UK Government’s policy to close all coal-fired power stations by 2025, combined with the retirement of the majority of the UK’s ageing nuclear fleet and growing electricity demand will leave the UK facing a 40-55% electricity supply gap, according to a new report by the Institution of Mechanical Engineers.
The Engineering the UK Electricity Gap report says plans to plug the gap by building Combined Cycle Gas Turbine (CCGT) plants are unrealistic, as the UK would need to build about 30 new CCGT plants in less than 10 years. The UK has built just four CCGTs in the last 10 years, closed one and eight other power stations. In addition, in 2005 twenty nuclear sites were listed for decommissioning, leaving a significant gap to be filled. According to the report, the country has neither the resources nor enough people with the right skills to build this many power stations in time. It is already too late for any other nuclear reactors to be planned and built by the coal ‘shut-off’ target of 2025, other than Hinkley Point C.
The report also highlights that a greater reliance on interconnectors to import electricity from Europe and Scandinavia is likely to lead to higher electricity costs and less energy security.
Dr Jenifer Baxter, Head of Energy and Environment at the Institution of Mechanical Engineers, and Lead Author of the report said:
“The UK is facing an electricity supply crisis. As the UK population rises and with the greater use of electricity use in transport and heating it looks almost certain that electricity demand is going to rise.
“However with little or no focus on reducing electricity demand, the retirement of the majority of the country’s ageing nuclear fleet, recent proposals to phase out coal-fired power by 2025 and the cut in renewable energy subsidies, the UK is on course to produce even less electricity than it does at the moment.
“We cannot rely on CCGTs alone to plug this gap, as we have neither the time, resources nor enough people with the right skills to build sufficient power plants. Electricity imports will put the UK’s electricity supply at the mercy of the markets, weather and politics of other countries, making electricity less secure and less affordable.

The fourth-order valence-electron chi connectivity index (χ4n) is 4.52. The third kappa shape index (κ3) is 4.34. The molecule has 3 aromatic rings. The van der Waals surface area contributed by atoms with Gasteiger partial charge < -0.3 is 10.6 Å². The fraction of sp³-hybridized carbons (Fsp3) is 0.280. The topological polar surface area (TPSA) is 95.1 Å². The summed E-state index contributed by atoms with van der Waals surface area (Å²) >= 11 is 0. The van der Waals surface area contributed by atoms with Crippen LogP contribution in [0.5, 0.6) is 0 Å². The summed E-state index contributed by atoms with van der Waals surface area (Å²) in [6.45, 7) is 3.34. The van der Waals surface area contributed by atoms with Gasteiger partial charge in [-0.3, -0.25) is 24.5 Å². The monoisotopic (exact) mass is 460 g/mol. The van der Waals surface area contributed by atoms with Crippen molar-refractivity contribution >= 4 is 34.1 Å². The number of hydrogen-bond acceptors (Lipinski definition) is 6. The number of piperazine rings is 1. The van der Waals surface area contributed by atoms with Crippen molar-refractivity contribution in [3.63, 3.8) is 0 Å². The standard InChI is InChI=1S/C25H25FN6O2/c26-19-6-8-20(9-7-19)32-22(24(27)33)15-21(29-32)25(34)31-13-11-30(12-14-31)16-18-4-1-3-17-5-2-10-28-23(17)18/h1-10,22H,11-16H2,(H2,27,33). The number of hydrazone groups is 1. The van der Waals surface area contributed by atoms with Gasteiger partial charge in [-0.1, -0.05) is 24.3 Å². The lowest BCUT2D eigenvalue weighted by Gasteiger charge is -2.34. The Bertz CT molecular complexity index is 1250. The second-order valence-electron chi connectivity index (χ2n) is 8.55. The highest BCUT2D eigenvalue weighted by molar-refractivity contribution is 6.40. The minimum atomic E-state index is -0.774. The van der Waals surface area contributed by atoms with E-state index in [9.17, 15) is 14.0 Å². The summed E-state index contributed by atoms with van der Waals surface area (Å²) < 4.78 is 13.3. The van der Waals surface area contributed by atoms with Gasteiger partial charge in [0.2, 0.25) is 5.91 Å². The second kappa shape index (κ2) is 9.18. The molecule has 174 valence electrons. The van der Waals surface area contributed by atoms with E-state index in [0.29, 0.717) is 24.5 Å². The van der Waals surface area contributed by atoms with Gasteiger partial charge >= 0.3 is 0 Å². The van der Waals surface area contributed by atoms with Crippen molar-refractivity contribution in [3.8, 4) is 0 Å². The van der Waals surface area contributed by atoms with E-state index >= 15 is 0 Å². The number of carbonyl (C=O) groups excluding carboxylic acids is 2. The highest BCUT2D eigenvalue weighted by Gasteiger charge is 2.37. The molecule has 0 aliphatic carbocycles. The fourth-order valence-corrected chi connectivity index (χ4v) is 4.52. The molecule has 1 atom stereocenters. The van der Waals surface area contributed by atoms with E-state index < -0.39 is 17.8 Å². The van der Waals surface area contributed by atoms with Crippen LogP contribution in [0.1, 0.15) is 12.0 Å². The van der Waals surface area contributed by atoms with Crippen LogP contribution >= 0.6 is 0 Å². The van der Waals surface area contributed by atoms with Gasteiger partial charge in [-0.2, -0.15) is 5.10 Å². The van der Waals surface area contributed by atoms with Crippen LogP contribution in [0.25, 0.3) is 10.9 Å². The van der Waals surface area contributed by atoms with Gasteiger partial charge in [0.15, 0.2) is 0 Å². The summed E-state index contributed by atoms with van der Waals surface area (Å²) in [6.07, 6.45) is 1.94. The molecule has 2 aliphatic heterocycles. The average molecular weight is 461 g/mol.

“Currently there are insufficient incentives for companies to invest in any sort of electricity infrastructure or innovation and worryingly even the Government’s own energy calculator does not allow for the scenarios that new energy policy points towards. Under current policy, it is almost impossible for UK electricity demand to be met by 2025.
“Government needs to take urgent action to work with industry to create a clear pathway with timeframes and milestones for new electricity infrastructure to be built including fossil fuel plants, nuclear power, energy storage and combined heat and power. With CCS now out of the picture, new low carbon innovations must be supported over the course of the next 10 years.
“We need to ensure we have the right skills and knowledge in place to enable this key infrastructure to be built. The UK Infrastructure Commission must also take urgent action to prioritise greater energy efficiency by industry and clarify financial incentives for research and development of renewables, energy storage and combined heat and power.”
The Engineering the UK Electricity Gap report’s recommendations are:
The UK Infrastructure Commission should assess the necessary incentives for industry and the public to reduce the demand on the electricity system through engineering efficiencies into processes and equipment, awareness raising and advocacy.
The UK Infrastructure Commission must urgently implement the changes necessary across the industry and supply chain to deliver security of electricity supply with no coal-fired generation. These include investment in research and development activities for renewables, energy storage, combined heat and power and innovation in power station design and build.
Collaboratively the UK Government and its delivery bodies, along with industry, should review the capacity in the supply chains to deliver the construction of the ‘most likely’ new power infrastructure. This includes identifying timeframes and milestones for conventional and unconventional power generation build (fossil fuel, nuclear, energy storage, combined heat and power and off-grid options) along with growth in skills and knowledge within the UK to meet the potential increase in demand.